Randle leads UK past Belmont

By Brian Rickerd, Published:

LEXINGTON — Senior guard Jarrod Polson and freshman guard Dominique Hawkins provided the spark, while freshman forward Julius Randle provided the bulk to lead the Kentucky Wildcats past the Belmont Bruins, 93-80, Saturday afternoon at Rupp Arena.

The 6-foot-9, 250-pound Randle poured in 29 points on 8 of 10 shooting from the outside and 13 of 19 free throws, as the Wildcats improved to 9-3.

UK does not play again until rival Louisville comes to Rupp Arena Saturday for a 4 p.m. tip.

“The big difference in the game was Julius Randle,” said Belmont coach Rick Byrd after his team fell to 8-5. “If they didn’t have him, I know we could guard them better. He made eight shots and 

scored 29 points. I don’t know if I can find many games where a guy gets three and a half times the amount of points more than the shots he took. We couldn’t stop him except by fouling him. And he’s so strong, our guys fouled him, and he doesn’t even notice.

“I felt like we did all we could. We just have no one inside to match him. You need bulk and the ability to move laterally against a guy who can play like him. Length and size help, also. We were 0-for-3 in that category.”

Still, Randle’s considerable contributions may not have mattered had it not been for the efforts off the bench of Polson and Hawkins, who entered the game early and made up for lethargic efforts by freshman point guard Andrew Harrison, freshman swing man James Young, sophomore forward Alex Poythress and others.

Kentucky was especially lacking on the defensive end in the first half, and the Bruins took advantage, leading through the entire opening 20 minutes by as many as 11 points.

Polson played a season-high 21 minutes and contributed only three points and an assist, while Hawkins played 22 minutes and added two points, four rebounds, three assists and a steal. But this is a case where numbers lie. The contributions of those two spark plugs were immeasurable.

“I think we were down 10 or 11 when I got in,” Polson said. “The crowd was dead, and Belmont was hitting shots. I tried to push the ball. That’s what Coach Cal wanted me to do. I felt like I did pretty good with that.”

“I was really proud of Jarrod,” said UK coach John Calipari, who also said that the lethargic efforts of some of his players was merely due to the whims of youth. 

“You say, ‘What did Jarrod add to the game?’ Energy. Nothing else. So now you understand what energy does for our team. If you’re sitting there, and you’re one of the guys not playing, you’re saying, ‘Man, I’ve got to play with energy.’”

A crowd of 24,224 certainly responded to the spark provided by both Polson.

“The crowd always likes when I do well, and having them behind me was really a good feeling,” Polson said. “I think it got our team going a little bit, too. Being able to play today with the team and getting a lot of minutes like I did was really fun for me. I try and bring energy ... that’s the biggest thing I try to do.”

Calipari said he hopes Polson’s effort is a good example for Andrew Harrison, who picked up two early fouls.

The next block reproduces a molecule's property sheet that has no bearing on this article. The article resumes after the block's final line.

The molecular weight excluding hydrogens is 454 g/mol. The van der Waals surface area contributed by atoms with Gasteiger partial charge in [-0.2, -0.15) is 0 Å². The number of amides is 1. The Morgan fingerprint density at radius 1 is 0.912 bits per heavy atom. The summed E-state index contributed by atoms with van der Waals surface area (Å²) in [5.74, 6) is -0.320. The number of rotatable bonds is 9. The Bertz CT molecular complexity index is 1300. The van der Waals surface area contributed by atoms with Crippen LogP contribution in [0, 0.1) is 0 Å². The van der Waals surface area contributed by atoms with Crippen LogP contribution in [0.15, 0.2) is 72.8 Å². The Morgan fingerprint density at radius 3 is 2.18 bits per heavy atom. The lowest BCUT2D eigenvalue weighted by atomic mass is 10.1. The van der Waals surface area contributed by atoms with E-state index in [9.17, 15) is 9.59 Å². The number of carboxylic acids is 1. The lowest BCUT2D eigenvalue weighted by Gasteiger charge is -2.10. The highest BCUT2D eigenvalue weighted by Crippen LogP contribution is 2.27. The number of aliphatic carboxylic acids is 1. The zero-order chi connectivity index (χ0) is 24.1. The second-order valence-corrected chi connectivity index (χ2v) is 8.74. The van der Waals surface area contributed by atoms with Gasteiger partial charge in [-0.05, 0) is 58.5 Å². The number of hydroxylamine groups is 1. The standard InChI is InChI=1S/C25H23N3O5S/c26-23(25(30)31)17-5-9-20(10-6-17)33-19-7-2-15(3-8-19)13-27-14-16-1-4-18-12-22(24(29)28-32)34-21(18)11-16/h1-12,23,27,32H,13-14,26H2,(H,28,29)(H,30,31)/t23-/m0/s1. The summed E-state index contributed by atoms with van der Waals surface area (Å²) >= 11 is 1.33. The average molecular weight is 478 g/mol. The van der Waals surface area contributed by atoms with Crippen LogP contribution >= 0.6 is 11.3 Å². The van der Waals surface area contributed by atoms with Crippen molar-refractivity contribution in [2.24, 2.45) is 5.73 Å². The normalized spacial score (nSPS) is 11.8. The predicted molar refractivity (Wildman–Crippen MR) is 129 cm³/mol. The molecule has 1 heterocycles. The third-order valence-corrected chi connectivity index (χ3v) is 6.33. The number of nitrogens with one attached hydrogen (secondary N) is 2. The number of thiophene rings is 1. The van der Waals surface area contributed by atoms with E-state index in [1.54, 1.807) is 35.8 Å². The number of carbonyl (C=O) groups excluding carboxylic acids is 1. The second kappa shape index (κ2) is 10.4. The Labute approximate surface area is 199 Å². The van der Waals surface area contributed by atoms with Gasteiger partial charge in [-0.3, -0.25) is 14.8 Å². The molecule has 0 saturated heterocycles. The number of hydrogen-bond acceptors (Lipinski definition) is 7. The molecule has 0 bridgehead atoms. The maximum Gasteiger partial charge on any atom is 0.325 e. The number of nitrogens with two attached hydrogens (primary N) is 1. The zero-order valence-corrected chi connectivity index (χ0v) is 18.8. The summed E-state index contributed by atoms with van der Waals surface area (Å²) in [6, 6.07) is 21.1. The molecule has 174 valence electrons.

“I sat him (Andrew) next to me, so I could talk him through what Jarrod was doing, because he can do everything Jarrod can do to another level, and he’s not,” Calipari said.

Calipari said Hawkins, meanwhile, adds energy and toughness, and some defensive plays that Polson can’t simply because Polson isn’t as athletically gifted as Hawkins.

“I put him (Hawkins) in for James (Young), and he dives on the floor and gets the ball that basically ends the game,” Calipari noted. “What he does is he gets everything he can out of his body. Everything. It’s incredible. It’s great for our guys to see.”

Calipari said he’s not worried about Andrew Harrison, however.

“I’m just going to keep working with him because at the end of the day, I want Andrew to be the best point guard in the country,” Calipari said. “I don’t want there to be any question. Right now, most games, he’s not the best point guard on the court. We’ve just got to get it changed. He has the talent, he has the ability and he has the mindset.”

Andrew’s twin brother, Aaron, needs no such prodding. Aaron was solid Saturday, contributing 23 points, seven assists and six rebounds in 27 minutes.

Sophomore center Willie Cauley-Stein added 16 points and seven rebounds for a UK team that wore down the Bruins, taking a 50-48 lead early in the second half and slowly increasing that down the stretch.

Kentucky shot 32 of 58 from the field for 55.2 percent and 26 of 36 at the free throw line for 72.2 percent.

The Wildcats out-rebounded Belmont, 42-25.

Junior guard Reece Chamberlain led the Bruins with 22 points, and senior forward Drew Windler added 21 points, including five of eight from 3-point range.

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  • Yeah, Randle is h-ee-double hockey sticks on wheels when the other team cannot match up to him in size and weight...but if they have some big guys too, he simply disappears.  That has been the way it is all year.